SEPv4 Is Coming Soon: The United States Army is now beginning to make the transition to the latest upgraded variant of the Abrams main battle tank (MBT) – the M1A2 SEPv3 (System Enhanced Package). Developed by General Dynamics, SEPv3 is the latest modernized configuration of the Abrams MBT, which first entered service more than four decades ago. It features technological advancements such as improved armor, communications system, sustainment, and fuel efficiency. SEPv3 further offers improved forward-looking infrared for more efficient target acquisition, identification, and engagement.
However, SEPv3 should be seen as an intermediary upgrade, as the defense contractor is already working on the next iteration – SEPv4. It will include an integrated color camera, an Eye-safe Laser Range Finder, and a cross-platform laser pointer to facilitate multi-domain battle into the commander’s sight. In addition to a lethality upgrade, the M1A2 SEPv4 also promises to include full-embedded training to maximize crew proficiency in the system.
According to the United States Army’s Acquisition Support Center, “The most lethal Abrams tank is now in development, featuring the third generation (3GEN) FLIR the cornerstone technology that will provide tank crews the ability to identify enemy targets farther than ever before.” It added, “This program began early enough to onboard any technology the Army deems critical to the future battlefield to include artificial intelligence, autonomy, APS, or advanced sensors.”
SEPV4: First Look
The Army is reported to be testing a prototype of the M1A2 SEPv4 in its Yuma Proving Grounds. According to a report from TheDrive, soldiers from the 2nd Battalion, 12th Cavalry Regiment, which is part 1st Cavalry Division’s 1st Bridge Combat Team based at Fort Hood in Texas, had shared images on its Facebook page earlier this week before being taken down.
A tank was seen with “M1A2 SEPv4” emblazoned at least on the front end of the right side of its hull, along with “PV05 SEPV4” written in various locations on the hull. Those images have been widely shared across social media.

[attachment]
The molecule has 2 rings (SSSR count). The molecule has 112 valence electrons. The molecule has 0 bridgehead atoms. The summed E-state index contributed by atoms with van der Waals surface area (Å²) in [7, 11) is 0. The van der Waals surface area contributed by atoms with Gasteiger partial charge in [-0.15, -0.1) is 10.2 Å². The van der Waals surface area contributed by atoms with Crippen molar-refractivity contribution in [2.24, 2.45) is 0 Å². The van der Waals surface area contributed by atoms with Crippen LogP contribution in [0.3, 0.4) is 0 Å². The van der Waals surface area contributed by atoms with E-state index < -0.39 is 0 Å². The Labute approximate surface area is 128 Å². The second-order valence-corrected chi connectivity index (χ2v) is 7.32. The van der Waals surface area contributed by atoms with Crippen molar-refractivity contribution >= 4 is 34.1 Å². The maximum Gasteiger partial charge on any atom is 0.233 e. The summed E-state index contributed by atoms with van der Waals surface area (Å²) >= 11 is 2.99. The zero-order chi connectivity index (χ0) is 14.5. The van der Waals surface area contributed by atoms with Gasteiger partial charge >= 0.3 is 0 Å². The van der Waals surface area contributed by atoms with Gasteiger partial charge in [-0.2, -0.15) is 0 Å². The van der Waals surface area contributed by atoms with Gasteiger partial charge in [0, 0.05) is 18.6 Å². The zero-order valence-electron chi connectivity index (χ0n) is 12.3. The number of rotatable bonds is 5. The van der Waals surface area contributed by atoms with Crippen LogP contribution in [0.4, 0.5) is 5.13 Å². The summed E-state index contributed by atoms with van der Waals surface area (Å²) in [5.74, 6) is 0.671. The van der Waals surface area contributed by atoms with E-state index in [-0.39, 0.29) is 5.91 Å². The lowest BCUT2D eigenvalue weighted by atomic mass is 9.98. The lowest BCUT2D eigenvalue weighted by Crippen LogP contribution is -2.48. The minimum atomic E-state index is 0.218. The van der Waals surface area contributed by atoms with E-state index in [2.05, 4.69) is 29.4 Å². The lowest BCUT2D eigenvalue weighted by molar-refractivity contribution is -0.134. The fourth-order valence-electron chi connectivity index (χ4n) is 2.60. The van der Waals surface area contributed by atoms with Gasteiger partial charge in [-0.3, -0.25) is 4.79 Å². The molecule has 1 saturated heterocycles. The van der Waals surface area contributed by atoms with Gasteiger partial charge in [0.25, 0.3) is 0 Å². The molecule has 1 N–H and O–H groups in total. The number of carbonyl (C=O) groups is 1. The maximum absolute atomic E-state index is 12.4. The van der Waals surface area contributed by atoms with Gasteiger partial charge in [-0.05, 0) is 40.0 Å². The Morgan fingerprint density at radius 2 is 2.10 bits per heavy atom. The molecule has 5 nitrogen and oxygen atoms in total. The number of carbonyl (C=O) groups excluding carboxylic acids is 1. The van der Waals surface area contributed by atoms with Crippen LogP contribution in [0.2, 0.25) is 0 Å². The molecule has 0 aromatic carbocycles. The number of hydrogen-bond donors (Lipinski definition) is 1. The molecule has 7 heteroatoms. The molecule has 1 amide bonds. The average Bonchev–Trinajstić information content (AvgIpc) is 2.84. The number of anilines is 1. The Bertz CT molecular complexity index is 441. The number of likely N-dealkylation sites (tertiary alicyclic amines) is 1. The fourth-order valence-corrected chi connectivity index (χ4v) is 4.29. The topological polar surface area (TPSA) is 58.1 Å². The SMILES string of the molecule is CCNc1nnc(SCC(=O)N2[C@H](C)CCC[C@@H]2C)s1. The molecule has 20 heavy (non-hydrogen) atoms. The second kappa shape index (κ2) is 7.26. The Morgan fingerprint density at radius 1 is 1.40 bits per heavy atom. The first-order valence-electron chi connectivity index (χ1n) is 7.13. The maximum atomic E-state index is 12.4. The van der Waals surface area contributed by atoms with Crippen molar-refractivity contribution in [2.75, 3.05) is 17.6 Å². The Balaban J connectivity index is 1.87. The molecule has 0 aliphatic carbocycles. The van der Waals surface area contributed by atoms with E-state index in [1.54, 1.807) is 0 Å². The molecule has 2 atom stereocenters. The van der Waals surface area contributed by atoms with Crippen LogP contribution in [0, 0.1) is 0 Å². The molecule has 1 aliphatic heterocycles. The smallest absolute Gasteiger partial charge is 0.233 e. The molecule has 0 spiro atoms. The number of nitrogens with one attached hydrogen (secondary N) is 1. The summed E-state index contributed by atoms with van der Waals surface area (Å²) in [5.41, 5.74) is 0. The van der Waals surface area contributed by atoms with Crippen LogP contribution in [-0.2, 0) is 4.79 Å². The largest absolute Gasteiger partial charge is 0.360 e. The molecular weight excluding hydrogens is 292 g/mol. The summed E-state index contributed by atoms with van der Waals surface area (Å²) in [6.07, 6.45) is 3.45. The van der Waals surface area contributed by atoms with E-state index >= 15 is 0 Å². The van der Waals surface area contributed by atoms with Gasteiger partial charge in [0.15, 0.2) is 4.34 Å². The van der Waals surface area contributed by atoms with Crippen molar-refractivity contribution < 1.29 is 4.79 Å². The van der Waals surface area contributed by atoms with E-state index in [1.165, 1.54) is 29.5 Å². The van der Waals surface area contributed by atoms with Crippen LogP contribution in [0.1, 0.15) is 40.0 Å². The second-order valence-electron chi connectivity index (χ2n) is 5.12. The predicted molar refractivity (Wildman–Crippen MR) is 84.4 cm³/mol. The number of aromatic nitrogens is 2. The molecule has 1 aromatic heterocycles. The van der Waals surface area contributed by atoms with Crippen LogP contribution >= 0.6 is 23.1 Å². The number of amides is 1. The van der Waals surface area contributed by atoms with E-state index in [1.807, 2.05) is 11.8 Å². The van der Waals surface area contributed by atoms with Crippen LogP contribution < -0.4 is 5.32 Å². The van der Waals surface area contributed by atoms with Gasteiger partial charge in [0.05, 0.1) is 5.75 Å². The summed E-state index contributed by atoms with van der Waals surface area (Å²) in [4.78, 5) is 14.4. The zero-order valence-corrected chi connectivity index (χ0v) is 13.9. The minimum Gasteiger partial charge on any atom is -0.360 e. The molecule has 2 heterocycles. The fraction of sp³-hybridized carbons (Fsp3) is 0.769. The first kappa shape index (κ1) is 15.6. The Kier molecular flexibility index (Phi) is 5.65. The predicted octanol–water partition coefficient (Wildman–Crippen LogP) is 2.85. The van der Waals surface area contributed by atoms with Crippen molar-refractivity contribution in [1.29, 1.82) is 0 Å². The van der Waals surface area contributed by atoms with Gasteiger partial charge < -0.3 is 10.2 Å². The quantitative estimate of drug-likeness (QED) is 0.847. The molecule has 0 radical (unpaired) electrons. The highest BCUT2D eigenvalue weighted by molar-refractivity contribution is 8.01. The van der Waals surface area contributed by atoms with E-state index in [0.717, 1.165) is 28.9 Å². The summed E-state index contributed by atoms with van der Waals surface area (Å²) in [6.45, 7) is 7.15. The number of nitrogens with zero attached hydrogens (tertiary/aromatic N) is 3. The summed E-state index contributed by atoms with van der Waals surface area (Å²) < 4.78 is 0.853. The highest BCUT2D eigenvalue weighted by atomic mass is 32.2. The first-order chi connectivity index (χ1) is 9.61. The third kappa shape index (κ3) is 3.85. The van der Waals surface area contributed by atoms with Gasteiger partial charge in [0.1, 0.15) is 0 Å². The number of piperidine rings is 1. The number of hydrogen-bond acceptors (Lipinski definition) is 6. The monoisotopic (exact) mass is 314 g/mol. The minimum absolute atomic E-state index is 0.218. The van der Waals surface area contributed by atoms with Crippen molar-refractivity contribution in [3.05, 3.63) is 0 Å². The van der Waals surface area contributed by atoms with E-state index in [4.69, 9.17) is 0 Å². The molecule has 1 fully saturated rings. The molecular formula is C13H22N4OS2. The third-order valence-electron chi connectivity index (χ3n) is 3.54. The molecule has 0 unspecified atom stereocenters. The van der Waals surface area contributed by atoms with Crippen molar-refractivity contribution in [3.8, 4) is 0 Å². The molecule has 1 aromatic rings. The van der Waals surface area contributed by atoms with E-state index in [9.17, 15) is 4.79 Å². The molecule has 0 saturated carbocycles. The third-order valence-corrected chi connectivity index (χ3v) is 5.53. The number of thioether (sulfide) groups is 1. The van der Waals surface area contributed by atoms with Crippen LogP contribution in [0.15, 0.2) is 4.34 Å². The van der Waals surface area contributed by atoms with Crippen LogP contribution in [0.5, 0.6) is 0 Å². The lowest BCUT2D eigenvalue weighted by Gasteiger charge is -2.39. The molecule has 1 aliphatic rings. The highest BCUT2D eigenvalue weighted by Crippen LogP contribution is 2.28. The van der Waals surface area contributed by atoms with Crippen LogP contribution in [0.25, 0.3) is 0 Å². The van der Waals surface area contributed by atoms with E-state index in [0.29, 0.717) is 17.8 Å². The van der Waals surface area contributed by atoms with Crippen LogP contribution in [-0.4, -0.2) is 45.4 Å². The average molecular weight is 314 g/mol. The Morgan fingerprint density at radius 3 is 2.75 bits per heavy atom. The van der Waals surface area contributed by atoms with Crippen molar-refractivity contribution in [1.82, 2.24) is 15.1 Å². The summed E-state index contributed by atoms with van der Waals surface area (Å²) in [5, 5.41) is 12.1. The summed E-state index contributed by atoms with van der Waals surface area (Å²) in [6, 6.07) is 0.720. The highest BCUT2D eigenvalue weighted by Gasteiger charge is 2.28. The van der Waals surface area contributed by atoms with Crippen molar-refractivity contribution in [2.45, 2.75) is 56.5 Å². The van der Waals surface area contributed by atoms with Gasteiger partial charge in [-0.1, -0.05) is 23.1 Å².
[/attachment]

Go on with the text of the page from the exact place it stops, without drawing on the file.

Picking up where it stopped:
“First glimpse at the new M1A2 SEP v4 which is currently being tested at Yuma Proving Ground with the help of troopers from 2-12 CAV!!!,” tweeted the social media fan account for the M1 Abrams (@AllAboutM1A).
First glimpse at the new M1A2 SEP v4 which currently being tested at Yuma Proving Ground with the help of troopers from 2-12 CAV!!!
— M1 Abrams (@AllAboutM1A) October 4, 2022
As detailed in a Pentagon Office of the Director, Operational Test and Evaluation report from last year, the SEPv4 version builds upon the previous SEPv3 variant. In addition to the aforementioned upgrades, the SEPv4 will add a number of lethality improvements including the addition of a digital data link that can communicate with the Army’s new reprogrammable XM1147 Advanced Multi-Purpose (AMP) round for the tank’s 120mm main gun. In addition, it will incorporate a new onboard meteorological sensor that can collect various types of data to improve accuracy; as well as upgraded communications, data-sharing, and onboard diagnostics systems.
TheDrive also cited the Army’s Fiscal Year 2023 (FY23) budget request, which stated that the SEPv4, and other follow-on variants of the Abrams, could feature “other potential improvements [to] include vehicle smoke generation, survivability enhancements, signature management improvements, embedded training enhancements, 360 Situational Awareness cameras, and weight reduction efforts.”
It is unclear at this point if the SEPv4 will be the final M1 Abrams update, but it was reported this week that General Dynamics is set to roll out a hybrid version, which will be on display at this month’s Association of the U.S. Army’s Annual Meeting & Exposition, scheduled for October 10 to 12, 2022, at the Walter E. Washington Convention Center in Washington, D.C.
A Senior Editor for 1945, Peter Suciu is a Michigan-based writer who has contributed to more than four dozen magazines, newspapers, and websites with over 3,000 published pieces over a twenty-year career in journalism. He regularly writes about military hardware, firearms history, cybersecurity, and international affairs. Peter is also a Contributing Writer for Forbes. You can follow him on Twitter: @PeterSuciu.